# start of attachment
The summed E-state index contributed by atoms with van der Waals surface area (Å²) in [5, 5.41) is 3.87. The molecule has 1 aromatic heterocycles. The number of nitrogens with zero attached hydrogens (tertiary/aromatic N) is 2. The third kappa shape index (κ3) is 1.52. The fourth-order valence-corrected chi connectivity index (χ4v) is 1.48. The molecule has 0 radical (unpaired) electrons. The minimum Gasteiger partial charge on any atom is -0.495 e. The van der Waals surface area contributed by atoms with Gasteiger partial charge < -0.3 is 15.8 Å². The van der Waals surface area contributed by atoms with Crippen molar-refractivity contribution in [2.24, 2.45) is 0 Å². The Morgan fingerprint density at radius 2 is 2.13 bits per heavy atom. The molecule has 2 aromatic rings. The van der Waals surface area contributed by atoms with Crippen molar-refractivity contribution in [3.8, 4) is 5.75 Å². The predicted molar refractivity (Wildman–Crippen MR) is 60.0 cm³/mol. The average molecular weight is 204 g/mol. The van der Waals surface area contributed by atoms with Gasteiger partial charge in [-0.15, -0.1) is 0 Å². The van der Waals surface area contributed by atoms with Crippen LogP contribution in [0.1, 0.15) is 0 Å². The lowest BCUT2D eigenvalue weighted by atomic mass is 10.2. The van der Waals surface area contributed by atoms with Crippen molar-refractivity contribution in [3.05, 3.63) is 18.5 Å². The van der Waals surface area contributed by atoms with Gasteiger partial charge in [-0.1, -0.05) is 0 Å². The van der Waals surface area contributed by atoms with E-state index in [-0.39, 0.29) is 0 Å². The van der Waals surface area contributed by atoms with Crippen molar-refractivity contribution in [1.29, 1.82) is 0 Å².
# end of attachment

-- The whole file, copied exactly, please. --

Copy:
The summed E-state index contributed by atoms with van der Waals surface area (Å²) in [5, 5.41) is 3.87. The molecule has 1 aromatic heterocycles. The number of nitrogens with zero attached hydrogens (tertiary/aromatic N) is 2. The third kappa shape index (κ3) is 1.52. The fourth-order valence-corrected chi connectivity index (χ4v) is 1.48. The molecule has 0 radical (unpaired) electrons. The minimum Gasteiger partial charge on any atom is -0.495 e. The van der Waals surface area contributed by atoms with Gasteiger partial charge < -0.3 is 15.8 Å². The van der Waals surface area contributed by atoms with Crippen molar-refractivity contribution in [2.24, 2.45) is 0 Å². The Morgan fingerprint density at radius 2 is 2.13 bits per heavy atom. The molecule has 2 aromatic rings. The van der Waals surface area contributed by atoms with Crippen molar-refractivity contribution in [3.8, 4) is 5.75 Å². The predicted molar refractivity (Wildman–Crippen MR) is 60.0 cm³/mol. The average molecular weight is 204 g/mol. The van der Waals surface area contributed by atoms with Gasteiger partial charge in [-0.15, -0.1) is 0 Å². The van der Waals surface area contributed by atoms with Crippen LogP contribution in [0.1, 0.15) is 0 Å². The lowest BCUT2D eigenvalue weighted by atomic mass is 10.2. The van der Waals surface area contributed by atoms with Crippen molar-refractivity contribution in [3.05, 3.63) is 18.5 Å². The van der Waals surface area contributed by atoms with Gasteiger partial charge in [-0.1, -0.05) is 0 Å². The van der Waals surface area contributed by atoms with E-state index in [-0.39, 0.29) is 0 Å². The van der Waals surface area contributed by atoms with Crippen molar-refractivity contribution in [1.29, 1.82) is 0 Å².